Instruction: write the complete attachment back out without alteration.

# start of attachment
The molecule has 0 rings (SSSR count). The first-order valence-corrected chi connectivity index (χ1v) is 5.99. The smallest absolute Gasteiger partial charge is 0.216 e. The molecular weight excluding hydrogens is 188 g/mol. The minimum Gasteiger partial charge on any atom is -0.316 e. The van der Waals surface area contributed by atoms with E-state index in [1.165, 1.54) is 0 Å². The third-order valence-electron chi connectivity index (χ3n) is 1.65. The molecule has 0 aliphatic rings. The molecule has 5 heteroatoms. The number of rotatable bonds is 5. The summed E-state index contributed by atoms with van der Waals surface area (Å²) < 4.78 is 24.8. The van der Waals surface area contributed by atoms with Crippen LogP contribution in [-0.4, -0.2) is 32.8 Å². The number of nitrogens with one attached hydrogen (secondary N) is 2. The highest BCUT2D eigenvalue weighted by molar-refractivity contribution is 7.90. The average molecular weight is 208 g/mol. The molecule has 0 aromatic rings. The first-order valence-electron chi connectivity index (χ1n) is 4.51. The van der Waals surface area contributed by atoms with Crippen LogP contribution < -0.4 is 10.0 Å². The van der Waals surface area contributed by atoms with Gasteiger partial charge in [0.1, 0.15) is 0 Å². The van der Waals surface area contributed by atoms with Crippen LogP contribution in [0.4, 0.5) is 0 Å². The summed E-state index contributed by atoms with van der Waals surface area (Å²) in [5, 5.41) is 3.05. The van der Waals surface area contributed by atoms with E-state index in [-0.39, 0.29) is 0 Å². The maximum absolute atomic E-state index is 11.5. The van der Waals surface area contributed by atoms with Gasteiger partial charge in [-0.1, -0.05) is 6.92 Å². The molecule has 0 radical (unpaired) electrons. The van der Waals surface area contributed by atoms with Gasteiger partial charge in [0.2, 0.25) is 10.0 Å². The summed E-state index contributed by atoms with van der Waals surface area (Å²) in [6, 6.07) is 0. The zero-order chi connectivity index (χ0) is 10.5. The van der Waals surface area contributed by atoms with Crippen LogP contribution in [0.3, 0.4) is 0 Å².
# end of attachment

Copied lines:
The molecule has 0 rings (SSSR count). The first-order valence-corrected chi connectivity index (χ1v) is 5.99. The smallest absolute Gasteiger partial charge is 0.216 e. The molecular weight excluding hydrogens is 188 g/mol. The minimum Gasteiger partial charge on any atom is -0.316 e. The van der Waals surface area contributed by atoms with E-state index in [1.165, 1.54) is 0 Å². The third-order valence-electron chi connectivity index (χ3n) is 1.65. The molecule has 0 aliphatic rings. The molecule has 5 heteroatoms. The number of rotatable bonds is 5. The summed E-state index contributed by atoms with van der Waals surface area (Å²) < 4.78 is 24.8. The van der Waals surface area contributed by atoms with Crippen LogP contribution in [-0.4, -0.2) is 32.8 Å². The number of nitrogens with one attached hydrogen (secondary N) is 2. The highest BCUT2D eigenvalue weighted by molar-refractivity contribution is 7.90. The average molecular weight is 208 g/mol. The molecule has 0 aromatic rings. The first-order valence-electron chi connectivity index (χ1n) is 4.51. The van der Waals surface area contributed by atoms with Crippen LogP contribution < -0.4 is 10.0 Å². The van der Waals surface area contributed by atoms with Gasteiger partial charge in [0.1, 0.15) is 0 Å². The van der Waals surface area contributed by atoms with Crippen LogP contribution in [0.4, 0.5) is 0 Å². The summed E-state index contributed by atoms with van der Waals surface area (Å²) in [5, 5.41) is 3.05. The van der Waals surface area contributed by atoms with E-state index in [-0.39, 0.29) is 0 Å². The maximum absolute atomic E-state index is 11.5. The van der Waals surface area contributed by atoms with Gasteiger partial charge in [-0.1, -0.05) is 6.92 Å². The molecule has 0 radical (unpaired) electrons. The van der Waals surface area contributed by atoms with Gasteiger partial charge in [0.2, 0.25) is 10.0 Å². The summed E-state index contributed by atoms with van der Waals surface area (Å²) in [6, 6.07) is 0. The zero-order chi connectivity index (χ0) is 10.5. The van der Waals surface area contributed by atoms with Crippen LogP contribution in [0.3, 0.4) is 0 Å².